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OPINION | PAPER TRAILS: Radio duo tribute site up for sale

by Sean Clancy | March 19, 2023 at 3:47 a.m.

If you are interested in owning a piece of property with ties to Arkansas pop culture history, you are in luck.

The Jot 'Em Down Store and the Lum and Abner Museum on Arkansas 88 West in Pine Ridge are for sale. Along with the store and museum, the listing includes a former post office dating to 1886; a 1,470-square-foot, three-bedroom, two-bath home; a 1956 GMC firetruck; and a barn on more than 24 acres. The asking price is $777,000.

Oh, and all the Lum and Abner memorabilia, along with other antiques and artifacts in the store and museum, convey.

Lum and Abner were the characters created by Chester "Chet" Lauck and Findley Norris "Tuffy" Goff, two friends who grew up together in Mena. The immensely popular "Lum and Abner" radio show aired from 1931-1955 and was set in the fictional Arkansas town of Pine Ridge, where the pair ran the Jot 'Em Down General Store. Along with the radio show, Goff and Lauck made six Lum and Abner feature films during the 1940s.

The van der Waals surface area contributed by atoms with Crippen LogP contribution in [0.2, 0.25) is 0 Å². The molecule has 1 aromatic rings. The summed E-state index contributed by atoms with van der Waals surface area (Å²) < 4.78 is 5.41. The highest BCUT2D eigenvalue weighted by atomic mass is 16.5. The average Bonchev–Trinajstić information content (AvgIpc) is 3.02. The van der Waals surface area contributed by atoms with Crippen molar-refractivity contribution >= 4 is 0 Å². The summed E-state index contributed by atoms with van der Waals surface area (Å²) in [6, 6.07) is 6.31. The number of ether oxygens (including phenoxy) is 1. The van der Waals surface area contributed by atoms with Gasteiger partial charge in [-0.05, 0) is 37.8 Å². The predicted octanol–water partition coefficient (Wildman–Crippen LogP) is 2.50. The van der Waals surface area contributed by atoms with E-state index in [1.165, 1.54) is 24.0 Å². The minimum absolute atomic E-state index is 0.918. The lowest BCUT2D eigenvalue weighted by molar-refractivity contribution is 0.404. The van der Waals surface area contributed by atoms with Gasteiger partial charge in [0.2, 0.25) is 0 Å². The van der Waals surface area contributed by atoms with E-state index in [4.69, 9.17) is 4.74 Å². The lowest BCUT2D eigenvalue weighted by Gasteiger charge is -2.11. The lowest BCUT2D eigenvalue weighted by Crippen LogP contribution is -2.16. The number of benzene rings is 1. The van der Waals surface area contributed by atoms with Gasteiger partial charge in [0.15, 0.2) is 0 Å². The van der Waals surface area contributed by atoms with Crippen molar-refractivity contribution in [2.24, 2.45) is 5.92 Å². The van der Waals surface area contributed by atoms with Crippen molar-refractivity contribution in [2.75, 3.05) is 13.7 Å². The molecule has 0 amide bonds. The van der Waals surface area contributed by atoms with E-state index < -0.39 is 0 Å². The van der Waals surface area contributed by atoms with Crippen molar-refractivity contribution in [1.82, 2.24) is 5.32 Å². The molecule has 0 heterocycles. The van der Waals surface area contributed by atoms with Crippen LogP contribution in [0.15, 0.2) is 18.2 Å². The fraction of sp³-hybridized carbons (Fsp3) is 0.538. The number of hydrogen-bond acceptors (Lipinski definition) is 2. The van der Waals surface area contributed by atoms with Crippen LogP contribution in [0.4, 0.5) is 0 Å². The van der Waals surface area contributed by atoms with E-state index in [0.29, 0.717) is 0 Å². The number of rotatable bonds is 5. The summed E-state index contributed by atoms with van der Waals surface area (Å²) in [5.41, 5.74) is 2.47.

Inspired by the popularity of the program, citizens of the community of Waters in Montgomery County changed its name to Pine Ridge in 1936. The buildings that house the museum and store date to the early 1900s and were originally the A. A. McKinzie General Store and the J. R. "Dick" Huddleston General Merchandise Store, according to an entry in the online Encyclopedia of Arkansas.

In 1969, Ralph and Dorothy McClure bought the Huddleston Store and its contents and in April 1972, a dedication was held for the Jot 'Em Down Store and the Lum and Abner Museum. The buildings were placed on the National Register of Historic Places on Oct. 4, 1984.

Since 1979, the museum and store have been owned and operated by Dorothy McClure's son, Lon Stucker, and his wife, Kathy Stucker. Kathy is the author of the Arkansas Encyclopedia entry about Lum and Abner as well as the entry on the store and museum. She also wrote the 1992 book "Hello, This is Lum and Abner."

After years of operating the store and museum, it's time to slow down, Kathy said last week.

"We love it, but the trouble is we are both in our 80s and we have to take care of each other."

Scott Lauck is a Hot Springs attorney and the grandson of Chester Lauck. He said he has often visited the store and museum and admires how the Stuckers have contributed to keeping the Lum and Abner legacy going.

"They have really put their heart and soul into the museum and the store. I hope they find a buyer for the store and the museum that will love it and take care of it as much as they have. I know it has meant a lot to them and it has meant a lot to our family that they have helped keep the memory of Lum and Abner alive all these years."


Print Headline: Radio duo tribute site up for sale


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